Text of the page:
Home » Blog » Trying to Eat Better? Ask Yourself This Question

Trying to Eat Better? Ask Yourself This Question

Trying to Eat Better? Ask Yourself This QuestionAre you a moderator or an abstainer?

In honor of many people’s New Year’s resolutions — “Eat more healthfully,” “Cut out sweets,” “Lose weight,” and the like — I’m re-posting this quiz, to help you determine whether you’re a moderator or an abstainer. When I figured out that I’m an “abstainer,” it helped me tremendously in terms of eating better.

Often, we know we’d have more long-term happiness if we gave up something that gives us a rush of satisfaction in the short-term. That morning doughnut, that late-night ice cream.

A piece of advice I often see is, “Be moderate. Don’t have dessert every night, but if you try to deny yourself altogether, you’ll fall off the wagon. Allow yourself to have the occasional treat, it will help you stick to your plan.”

I’ve come to believe that this is good advice for some people: the moderators. They do better when they try to make moderate changes, when they avoid absolutes and bright lines.

For a long time, I kept trying this strategy of moderation — and failing. Then I read a line from Samuel Johnson, about drinking wine: “Abstinence is as easy to me as temperance would be difficult.” Like Dr. Johnson, I’m an abstainer.

I find it far easier to give something up altogether than to indulge moderately. When I admitted to myself that I was eating my favorite frozen “fake food” treat, Tasti D-Lite, two and even three times a day, I gave it up cold turkey. That was far easier for me to do than to eat Tasti D-Lite twice a week. If I try to be moderate, I exhaust myself debating, “Today, tomorrow?” “Does this time ‘count?’” etc. If I never do something, it requires no self-control for me; if I do something sometimes, it requires enormous self-control.

For instance, we keep a bag of cookies in our cupboard. If I ever ate one of those cookies, they’d prey on my mind constantly. I’d constantly struggle not to eat them. But because I’ve never once eaten one of those cookies, I never think about them. I don’t have to use any will-power not to reach into that bag. It might as well be a bag of flour.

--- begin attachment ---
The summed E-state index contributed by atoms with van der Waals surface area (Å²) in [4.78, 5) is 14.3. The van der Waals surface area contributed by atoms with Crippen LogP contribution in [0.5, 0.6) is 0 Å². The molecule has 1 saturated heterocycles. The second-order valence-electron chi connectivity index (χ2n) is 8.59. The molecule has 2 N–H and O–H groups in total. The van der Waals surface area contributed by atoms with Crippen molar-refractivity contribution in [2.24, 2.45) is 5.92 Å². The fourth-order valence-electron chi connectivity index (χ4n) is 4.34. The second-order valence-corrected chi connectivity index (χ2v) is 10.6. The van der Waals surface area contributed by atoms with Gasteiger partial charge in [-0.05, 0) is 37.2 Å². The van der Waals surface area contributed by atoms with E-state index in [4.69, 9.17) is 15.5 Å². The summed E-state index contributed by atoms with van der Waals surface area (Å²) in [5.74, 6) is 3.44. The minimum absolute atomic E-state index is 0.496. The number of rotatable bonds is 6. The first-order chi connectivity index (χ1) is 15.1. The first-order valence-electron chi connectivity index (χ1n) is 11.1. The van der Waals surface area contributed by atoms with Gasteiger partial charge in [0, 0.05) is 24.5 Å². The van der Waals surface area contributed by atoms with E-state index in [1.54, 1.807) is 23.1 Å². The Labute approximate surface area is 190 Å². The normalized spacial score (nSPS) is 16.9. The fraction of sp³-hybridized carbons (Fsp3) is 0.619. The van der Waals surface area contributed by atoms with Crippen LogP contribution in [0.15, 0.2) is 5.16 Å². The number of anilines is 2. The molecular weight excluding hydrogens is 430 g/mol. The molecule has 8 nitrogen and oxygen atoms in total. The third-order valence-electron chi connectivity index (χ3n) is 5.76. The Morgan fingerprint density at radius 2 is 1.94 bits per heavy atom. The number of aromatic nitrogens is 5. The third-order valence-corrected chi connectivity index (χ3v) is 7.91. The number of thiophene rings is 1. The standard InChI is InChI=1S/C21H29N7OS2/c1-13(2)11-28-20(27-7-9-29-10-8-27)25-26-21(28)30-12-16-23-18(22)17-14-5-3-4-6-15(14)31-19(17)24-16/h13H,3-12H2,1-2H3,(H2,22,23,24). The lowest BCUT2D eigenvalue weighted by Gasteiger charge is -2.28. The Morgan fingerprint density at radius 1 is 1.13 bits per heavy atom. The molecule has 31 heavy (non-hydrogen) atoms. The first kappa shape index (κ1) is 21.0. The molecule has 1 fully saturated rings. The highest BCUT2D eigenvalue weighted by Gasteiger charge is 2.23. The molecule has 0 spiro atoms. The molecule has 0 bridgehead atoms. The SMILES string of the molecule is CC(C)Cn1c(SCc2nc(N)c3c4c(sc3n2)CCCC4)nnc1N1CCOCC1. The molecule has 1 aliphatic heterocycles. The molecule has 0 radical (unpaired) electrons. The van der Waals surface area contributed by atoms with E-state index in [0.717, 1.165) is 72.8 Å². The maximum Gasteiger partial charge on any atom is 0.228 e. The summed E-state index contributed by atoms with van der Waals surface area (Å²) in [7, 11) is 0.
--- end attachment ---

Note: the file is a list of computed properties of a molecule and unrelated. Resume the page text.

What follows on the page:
When I told a moderator friend about this, she shook her head pityingly and said, “That’s just sad. Really. Life is too short not to have a cookie.”

“No,” I answered, “for me, life is too short to use up my precious mental energy on a few cookies. I’m happier if I don’t eat them.”

There’s no right way or wrong way — it’s just a matter of knowing which strategy works better for you. Once again, back to the Fifth Splendid Truth: you can build a happy life only on the foundation of your own nature. If moderators try to abstain, they feel trapped and rebellious. If abstainers try to be moderate, they spend a lot of mental energy battling their temptations.

You’re a moderator if you…

  • … find that occasional indulgence heightens your pleasure—and strengthens your resolve
  • … get panicky at the thought of “never” getting or doing something

You’re an abstainer if you…

  • … have trouble stopping something once you’ve started
  • … aren’t tempted by things that you’ve decided are off-limits

People can be surprisingly judgmental about which approach you take. As an abstainer, I often get disapproving comments like, “It’s not healthy to take such a severe approach” or “It would be better to learn how to manage yourself” or “Can’t you let yourself have a little fun?” On the other hand, I hear fellow abstainer-types saying to moderators, “You can’t keep cheating and expect to make progress” or “Why don’t you just go cold turkey?” But different approaches work for different people. (Exception: with an actual addiction, like alcohol or cigarettes, people generally accept that abstaining is the only solution.)

Does this ring true for you?
Do you identify as a moderator or abstainer?


The other day, I joined Pinterest, “an online pinboard to organize and share the things you love.” I’d heard so many good things about it, and am just starting to dive in myself.

Trying to Eat Better? Ask Yourself This Question

Gretchen Rubin

Gretchen Rubin is the award-winning author of The Happiness Project, a #1 New York Times bestseller. You can also watch the one-minute book video. She is a regular contributor to Psych Central.

5 comments: View Comments / Leave a Comment
APA Reference
Rubin, G. (2018). Trying to Eat Better? Ask Yourself This Question. Psych Central. Retrieved on October 30, 2020, from
Scientifically Reviewed
Last updated: 8 Jul 2018 (Originally: 30 Jan 2012)
Last reviewed: By a member of our scientific advisory board on 8 Jul 2018
Published on Psych All rights reserved.